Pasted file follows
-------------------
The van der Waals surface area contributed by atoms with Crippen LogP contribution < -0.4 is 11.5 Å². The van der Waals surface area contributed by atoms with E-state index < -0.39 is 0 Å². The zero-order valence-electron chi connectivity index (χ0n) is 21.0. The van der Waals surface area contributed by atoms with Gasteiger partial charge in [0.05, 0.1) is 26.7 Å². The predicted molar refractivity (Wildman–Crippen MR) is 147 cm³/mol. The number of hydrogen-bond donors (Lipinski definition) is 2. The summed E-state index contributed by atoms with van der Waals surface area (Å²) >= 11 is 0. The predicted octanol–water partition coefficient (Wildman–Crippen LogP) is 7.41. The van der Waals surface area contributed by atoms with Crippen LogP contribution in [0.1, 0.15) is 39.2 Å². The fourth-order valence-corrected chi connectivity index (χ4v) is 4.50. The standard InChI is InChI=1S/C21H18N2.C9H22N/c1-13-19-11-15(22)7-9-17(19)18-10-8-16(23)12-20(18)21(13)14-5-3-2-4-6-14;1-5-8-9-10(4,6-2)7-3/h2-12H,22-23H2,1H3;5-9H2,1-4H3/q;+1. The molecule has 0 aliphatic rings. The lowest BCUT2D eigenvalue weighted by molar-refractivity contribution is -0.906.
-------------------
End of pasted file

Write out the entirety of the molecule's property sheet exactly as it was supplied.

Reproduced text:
The van der Waals surface area contributed by atoms with Crippen LogP contribution < -0.4 is 11.5 Å². The van der Waals surface area contributed by atoms with E-state index < -0.39 is 0 Å². The zero-order valence-electron chi connectivity index (χ0n) is 21.0. The van der Waals surface area contributed by atoms with Gasteiger partial charge in [0.05, 0.1) is 26.7 Å². The predicted molar refractivity (Wildman–Crippen MR) is 147 cm³/mol. The number of hydrogen-bond donors (Lipinski definition) is 2. The summed E-state index contributed by atoms with van der Waals surface area (Å²) >= 11 is 0. The predicted octanol–water partition coefficient (Wildman–Crippen LogP) is 7.41. The van der Waals surface area contributed by atoms with Crippen LogP contribution in [0.1, 0.15) is 39.2 Å². The fourth-order valence-corrected chi connectivity index (χ4v) is 4.50. The standard InChI is InChI=1S/C21H18N2.C9H22N/c1-13-19-11-15(22)7-9-17(19)18-10-8-16(23)12-20(18)21(13)14-5-3-2-4-6-14;1-5-8-9-10(4,6-2)7-3/h2-12H,22-23H2,1H3;5-9H2,1-4H3/q;+1. The molecule has 0 aliphatic rings. The lowest BCUT2D eigenvalue weighted by molar-refractivity contribution is -0.906.